Inauguration Day in America

Today, 44 became 45 and America officially has a new President. I’m not going to lie and say I’m happy. I’ve vacillated between sad and angry and heartbroken and overwhelmed and terrified and feeling vomit rise in my throat.

Instead of watching the mind numbing coverage and listening to a bunch of overly coiffed talking heads, I’ve decided to spend my January 20th – or as I’ve been calling it Fascist Friday – reading and preparing.

I started Octavia Butler’s Parable of the Sower last week and it is phenomenal. I’m ashamed to say I haven’t read any of her work previously. Within a page I knew I had a new favorite author. Her words are so important. The message prophetic. I’ve actually found the book hard to read because it hits so close to home. I’m excited to read and learn from her though. Fiction is where I’ve learned the most. Books like Sower are the ones that stick with me for the long haul and keep making me think, even after I put them down.

Thank you again to Sherril Smith for her Book Club this year and for the recommendation. I’m so excited to see what other books I read over this year with her guidance.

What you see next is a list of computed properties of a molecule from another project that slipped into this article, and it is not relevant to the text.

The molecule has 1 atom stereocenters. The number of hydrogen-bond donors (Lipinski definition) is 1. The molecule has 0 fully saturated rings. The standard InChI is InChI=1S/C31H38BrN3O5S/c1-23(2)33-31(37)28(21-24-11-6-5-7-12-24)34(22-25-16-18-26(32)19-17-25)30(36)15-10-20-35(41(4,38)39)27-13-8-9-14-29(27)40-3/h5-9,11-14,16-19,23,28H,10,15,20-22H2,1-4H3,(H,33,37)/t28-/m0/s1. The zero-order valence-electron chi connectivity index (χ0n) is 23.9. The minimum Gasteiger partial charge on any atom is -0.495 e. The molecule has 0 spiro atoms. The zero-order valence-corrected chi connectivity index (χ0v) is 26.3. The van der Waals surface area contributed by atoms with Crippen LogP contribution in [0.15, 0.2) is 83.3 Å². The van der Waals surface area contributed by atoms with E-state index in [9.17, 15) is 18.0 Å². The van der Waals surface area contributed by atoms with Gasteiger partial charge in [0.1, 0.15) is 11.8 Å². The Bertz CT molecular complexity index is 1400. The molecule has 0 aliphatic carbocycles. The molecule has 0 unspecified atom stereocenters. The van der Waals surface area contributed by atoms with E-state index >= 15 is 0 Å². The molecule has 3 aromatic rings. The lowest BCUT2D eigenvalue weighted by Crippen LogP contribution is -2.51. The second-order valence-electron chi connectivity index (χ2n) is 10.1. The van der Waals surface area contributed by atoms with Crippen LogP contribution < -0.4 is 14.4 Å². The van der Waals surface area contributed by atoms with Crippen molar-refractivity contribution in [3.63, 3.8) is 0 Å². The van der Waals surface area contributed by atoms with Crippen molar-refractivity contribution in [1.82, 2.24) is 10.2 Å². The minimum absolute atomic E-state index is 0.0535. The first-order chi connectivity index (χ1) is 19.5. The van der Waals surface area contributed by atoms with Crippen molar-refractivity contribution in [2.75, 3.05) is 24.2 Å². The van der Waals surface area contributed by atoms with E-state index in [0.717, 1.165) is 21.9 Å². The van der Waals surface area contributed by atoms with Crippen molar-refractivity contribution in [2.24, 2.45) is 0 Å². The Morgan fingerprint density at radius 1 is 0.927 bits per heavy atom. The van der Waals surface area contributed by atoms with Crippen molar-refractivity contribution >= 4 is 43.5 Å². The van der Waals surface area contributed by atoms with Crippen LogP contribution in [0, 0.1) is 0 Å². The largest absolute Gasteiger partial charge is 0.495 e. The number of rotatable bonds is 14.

Today, read something that makes you think. Turn off the tv. Step away from the timeline. Go outside. Remember what you hold dear and believe to be important.


“The books are to remind us what asses and fool we are. They’re Caesar’s praetorian guard, whispering as the parade roars down the avenue, “Remember, Caesar, thou art mortal.” Most of us can’t rush around, talking to everyone, know all the cities of the world, we haven’t time, money or that many friends. The things you’re looking for, Montag, are in the world, but the only way the average chap will ever see ninety-nine per cent of them is in a book. Don’t ask for guarantees. And don’t look to be saved in any one thing, person, machine, or library. Do your own bit of saving, and if you drown, at least die knowing you were headed for shore.” – Ray Bradbury, Fahrenheit 451


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